(i) The Congregation for Catholic Education (CCE). The CCE has an “Office for Catholic Schools” through which it receives information about educational systems throughout the world and maintains relations with national and international Catholic organizations on matters concerning Catholic education. From a pastoral perspective, it is concerned with a number of issues including: the teaching of sex education in Catholic schools; and the problems of Catholics related to the teaching of moral or religious matters in public schools;
(j) Pontifical Council Cor Unum (Cor Unum). It is the agency of the Holy See that expresses special care for the needy, thereby encouraging human fellowship and making manifest the charity of Christ. Its work assists many children and their families throughout the world. It is responsible for orienting and coordinating the organizations and charitable activities promoted by the Catholic Church;
(k) Pontifical Missionary Society of the Holy Childhood (Holy Childhood). As was noted in the Holy See’s initial report, Holy Childhood is a missionary service carried out through the protagonist role of the children themselves in their family, school, local and world community, and has been the Holy See’s principal Society for the missionary pastoral care of children for the last 150 years. Today there are millions of children helping children throughout the world in parishes, schools, and movements. Holy Childhood gives children a missionary education and the opportunity for cooperation with the neediest children and missions in the world (e.g. sharing their faith and material needs). To this end, it provides missionary animation (e.g. prayer), missionary formation (e.g. catechesis) and facilitates communion, organization and cooperation in regard to missionary activities. It works in collaboration with national offices, organized autonomously, that make financial offerings to the Missionary Childhood Solidarity Fund, which in turn, are distributed for approved projects for children (e.g. school instruction, protection of life). It also publishes “Missionary Childhood,” an information bulletin.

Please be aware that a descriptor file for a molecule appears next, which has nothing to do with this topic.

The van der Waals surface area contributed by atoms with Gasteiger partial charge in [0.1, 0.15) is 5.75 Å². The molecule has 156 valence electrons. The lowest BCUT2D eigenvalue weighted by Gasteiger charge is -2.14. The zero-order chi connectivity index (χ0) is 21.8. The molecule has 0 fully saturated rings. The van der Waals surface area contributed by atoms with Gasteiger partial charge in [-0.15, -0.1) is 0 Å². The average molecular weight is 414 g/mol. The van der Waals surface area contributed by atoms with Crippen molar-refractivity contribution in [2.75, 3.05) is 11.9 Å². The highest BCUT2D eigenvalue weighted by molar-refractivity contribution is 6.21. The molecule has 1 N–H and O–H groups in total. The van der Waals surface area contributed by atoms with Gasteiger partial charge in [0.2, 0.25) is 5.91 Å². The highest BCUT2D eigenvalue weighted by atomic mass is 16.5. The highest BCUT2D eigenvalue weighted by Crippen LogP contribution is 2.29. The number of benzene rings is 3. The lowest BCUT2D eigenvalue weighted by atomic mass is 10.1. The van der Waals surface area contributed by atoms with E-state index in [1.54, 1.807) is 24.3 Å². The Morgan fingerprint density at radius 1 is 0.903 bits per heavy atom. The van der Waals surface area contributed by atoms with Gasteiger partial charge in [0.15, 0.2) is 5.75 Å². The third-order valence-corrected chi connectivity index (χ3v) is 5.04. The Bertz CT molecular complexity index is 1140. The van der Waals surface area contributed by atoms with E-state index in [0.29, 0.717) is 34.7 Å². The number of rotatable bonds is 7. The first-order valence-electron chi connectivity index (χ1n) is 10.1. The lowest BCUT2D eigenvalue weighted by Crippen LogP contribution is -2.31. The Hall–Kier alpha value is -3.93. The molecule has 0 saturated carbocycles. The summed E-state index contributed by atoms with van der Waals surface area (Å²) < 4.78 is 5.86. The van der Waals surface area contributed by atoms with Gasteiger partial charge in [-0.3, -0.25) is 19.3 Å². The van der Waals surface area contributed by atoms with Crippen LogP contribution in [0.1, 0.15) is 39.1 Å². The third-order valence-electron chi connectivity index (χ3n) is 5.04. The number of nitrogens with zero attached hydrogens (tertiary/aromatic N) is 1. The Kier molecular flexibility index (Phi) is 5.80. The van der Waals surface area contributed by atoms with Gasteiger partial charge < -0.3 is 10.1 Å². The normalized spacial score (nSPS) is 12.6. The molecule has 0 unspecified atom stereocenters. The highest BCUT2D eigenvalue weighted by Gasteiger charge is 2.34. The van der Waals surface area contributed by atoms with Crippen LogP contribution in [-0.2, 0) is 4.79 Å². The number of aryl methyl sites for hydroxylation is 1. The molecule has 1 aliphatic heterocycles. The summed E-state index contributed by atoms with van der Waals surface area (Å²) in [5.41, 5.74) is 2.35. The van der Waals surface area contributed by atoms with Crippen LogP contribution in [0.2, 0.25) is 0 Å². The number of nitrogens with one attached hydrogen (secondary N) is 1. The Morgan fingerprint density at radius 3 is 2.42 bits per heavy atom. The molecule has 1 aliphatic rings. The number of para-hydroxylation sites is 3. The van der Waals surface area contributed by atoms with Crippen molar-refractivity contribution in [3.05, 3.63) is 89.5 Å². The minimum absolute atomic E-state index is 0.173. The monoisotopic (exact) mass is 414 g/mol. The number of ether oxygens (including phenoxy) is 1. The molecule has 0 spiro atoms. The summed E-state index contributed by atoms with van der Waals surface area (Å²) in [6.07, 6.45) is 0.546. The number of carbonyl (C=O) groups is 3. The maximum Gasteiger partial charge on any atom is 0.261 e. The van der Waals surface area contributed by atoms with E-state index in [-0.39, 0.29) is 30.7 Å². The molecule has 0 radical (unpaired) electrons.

58. Cooperation with Civil Society. The Holy See promotes the work of numerous international Catholic NGOs, some of which are devoted exclusively to the service of children, and act in accordance with their own authority in canon law and the laws of the respective States (CRC/C/3/Add.27, para. 21). The Holy See also works closely with other organizations that work in related fields of action and share its aims. The following examples are noteworthy:
(a) In 2010, under the auspices of the Secretariat State a Second Forum for Catholic Inspired NGOs was held in Rome, which promotes respect for the independence and legitimate authority of the respective NGOs and that of the Church. It provides NGOs with an important opportunity for dialogue, interaction, and collaboration, with each other and with the Church. It promotes a regular exchange of information on international issues, and offers deeper reflection on the problems in light of the Magisterium. All of this is done in a spirit of communion and respect;
(b) In 2006, the PCL published “International Associations of the Faithful Directory,” which sets out important information about the mission and activities of international associations, many of which focus attention on issues pertaining to the family, children and youth. Some of them have acquired non-governmental organization status within the international legal system. In regard to its Section on Woman, the PCL collaborates with associations, movements and non-governmental organizations (NGOs) and is assisted by an “ad hoc” consultative group, composed mainly of women;